• Leonie de l'Orme

Your clothes affect your skin and health; here's what you need to know it.

Recently I talked about skin, your clothes and its influence on your health at the Dutch #1 podcast on Ayurveda. For those who understand Dutch, listen it here. For those of you would love to learn more: Read all about it in this article.


Your skin is your largest absorbent organ!

Did you know that as an adult, your average skin surface is one and a half to two metres and weighs 15 to about 20 kilograms?

As well as protecting you from cold, heat and other outside influences, your skin plays an important role in your immune system. It’s in its nature to absorb vitamin D from the sun, regulate your temperature and protect you from dehydration.

So when you think about it, what you put on your body is just as important as what you put in your body. It is better not to wear anything that you would not eat. No chemicals, no toxins and certainly no synthetic materials.

Yet about 60% of all clothing produced today is made of synthetic materials, or oil. Check your own labels.

Acrylic, polyester, nylon..., it’s just plastic actually; almost always full of chemicals and therefore strongly advised against. Especially for people with sensitive skin.

According to Common Objective there are about 8000 different intense chemicals used. Some in the dying and fabric production process. Others to make fabrics resistant to insects. Or they are used to give fire, smell, stain, water and crease-resistant properties to materials, for decorative details such as prints or to glue shoes together.

For example, there is the dye Disperse Blue 106, used to give deep dark colours to textile products (especially polyester and acetate). Which is quite notorious for irritating the skin.

Phthalates, is associated with harmful hormonal effects. This substance is used as a softener in PVC - often used for shoes, "vegan" leather and in decorative prints on T-shirts, for example.

Or Formaldehyde, which is used to wrinkle textiles, such as cotton and linen. Which can lead to very unpleasant allergic reactions. Fortunately, it is already being used less and less frequently, but still ....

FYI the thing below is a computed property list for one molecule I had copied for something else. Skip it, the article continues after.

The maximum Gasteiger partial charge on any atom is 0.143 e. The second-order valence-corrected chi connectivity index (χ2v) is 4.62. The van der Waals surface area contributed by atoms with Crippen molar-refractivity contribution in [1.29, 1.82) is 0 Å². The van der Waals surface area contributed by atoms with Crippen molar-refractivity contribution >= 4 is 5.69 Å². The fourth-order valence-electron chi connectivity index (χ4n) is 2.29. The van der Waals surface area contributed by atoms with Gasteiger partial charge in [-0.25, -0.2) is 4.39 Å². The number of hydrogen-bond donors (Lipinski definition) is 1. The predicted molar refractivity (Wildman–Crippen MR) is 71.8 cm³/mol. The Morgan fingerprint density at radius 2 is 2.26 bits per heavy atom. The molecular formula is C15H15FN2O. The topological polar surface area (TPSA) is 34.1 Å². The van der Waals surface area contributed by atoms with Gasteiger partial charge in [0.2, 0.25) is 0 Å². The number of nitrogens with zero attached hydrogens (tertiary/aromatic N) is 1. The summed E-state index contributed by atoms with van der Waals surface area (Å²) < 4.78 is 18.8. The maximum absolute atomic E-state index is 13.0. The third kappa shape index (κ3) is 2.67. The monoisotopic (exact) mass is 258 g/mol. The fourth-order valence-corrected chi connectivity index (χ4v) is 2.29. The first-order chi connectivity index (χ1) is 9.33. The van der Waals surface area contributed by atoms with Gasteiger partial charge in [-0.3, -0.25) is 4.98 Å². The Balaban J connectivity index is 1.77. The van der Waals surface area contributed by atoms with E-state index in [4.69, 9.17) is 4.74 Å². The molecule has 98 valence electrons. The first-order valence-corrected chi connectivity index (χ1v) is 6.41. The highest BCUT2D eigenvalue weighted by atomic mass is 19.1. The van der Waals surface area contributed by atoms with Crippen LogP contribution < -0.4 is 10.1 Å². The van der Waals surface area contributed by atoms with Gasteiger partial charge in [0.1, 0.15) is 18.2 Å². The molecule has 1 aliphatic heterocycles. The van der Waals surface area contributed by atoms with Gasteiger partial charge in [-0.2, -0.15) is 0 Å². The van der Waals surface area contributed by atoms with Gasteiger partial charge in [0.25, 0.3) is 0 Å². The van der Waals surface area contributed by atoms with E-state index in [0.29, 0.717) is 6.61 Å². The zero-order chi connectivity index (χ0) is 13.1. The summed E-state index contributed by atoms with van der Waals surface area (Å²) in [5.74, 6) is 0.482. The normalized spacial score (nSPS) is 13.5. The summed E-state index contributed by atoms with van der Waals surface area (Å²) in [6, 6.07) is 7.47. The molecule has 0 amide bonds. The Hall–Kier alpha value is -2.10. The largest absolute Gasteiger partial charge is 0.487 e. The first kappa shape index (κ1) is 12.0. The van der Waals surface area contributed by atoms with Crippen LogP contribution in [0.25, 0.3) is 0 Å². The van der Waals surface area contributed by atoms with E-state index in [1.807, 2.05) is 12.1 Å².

Wouldn't it be nice if this was also stated on the inside of a clothing label?! If it were as clear as the ingredients on your day cream packaging, you would never let it anywhere near your skin.

All these and many more chemicals can penetrate your skin and cause allergic reactions.

Research shows that 1 in 50 Dutch people has experienced a skin reaction to clothing. In reality, this is probably more. Many people don't realise their symptoms were caused by clothing. Let alone they would report it.

What clothing is best for your skin and health?

If you have sensitive skin, at least wear loose fitting fabrics. And for everyone: only wear natural, preferably organic, materials (materials grown and harvested in controlled areas without chemicals or pesticides). This includes both animal and plant-based textiles.
 Because, with the exception of leather, natural fibres hardly ever cause allergic reactions. Also, don't forget to walk around naked more often :-)

And, of course, you prefer to wear clothes from responsible fashion brands that strive to keep chemicals to a minimum - and work ethically!

Silk, an animal textile, made by silkworms, is extremely breathable, quick-drying and can even moisturise the skin because of the amino acids it contains. Peace Silk is an animal-friendly alternative in which the caterpillar is not killed in the production process. My silk dream dress is from the French Azur, or is it the New York brand SVNR. I can’t choose...

Image courtesy to The Reformation and Accidente con Flores

Linen, a vegetable fabric made from fibres from the flax plant.
 Linen is very breathable and quick-drying. In addition, linen garments are usually designed loosely, so that they don’t sit tightly on the skin. 

A nice quality of linen is that it’s one of the strongest plant-based fabrics, making it very durable. If possible, choose organic here as well. However, the non-organic variety is already a lot more sustainable than many other materials, since the flax plant needs few pesticides, chemicals and water to grow. Pretty linen clothes can be found at the Dutch Palaver or American The Reformation, find the perfect linnen boyfriend blouse at WNU.

Organic Cotton, a vegetable textile made from the cotton plant. Cotton is enormously popular because it's very comfortable and soft and has a lot of stretch. 

It also absorbs moisture, such as sweat, and dries quickly. This prevents moisture from getting between the fabric and the skin, which is often the cause of irritation.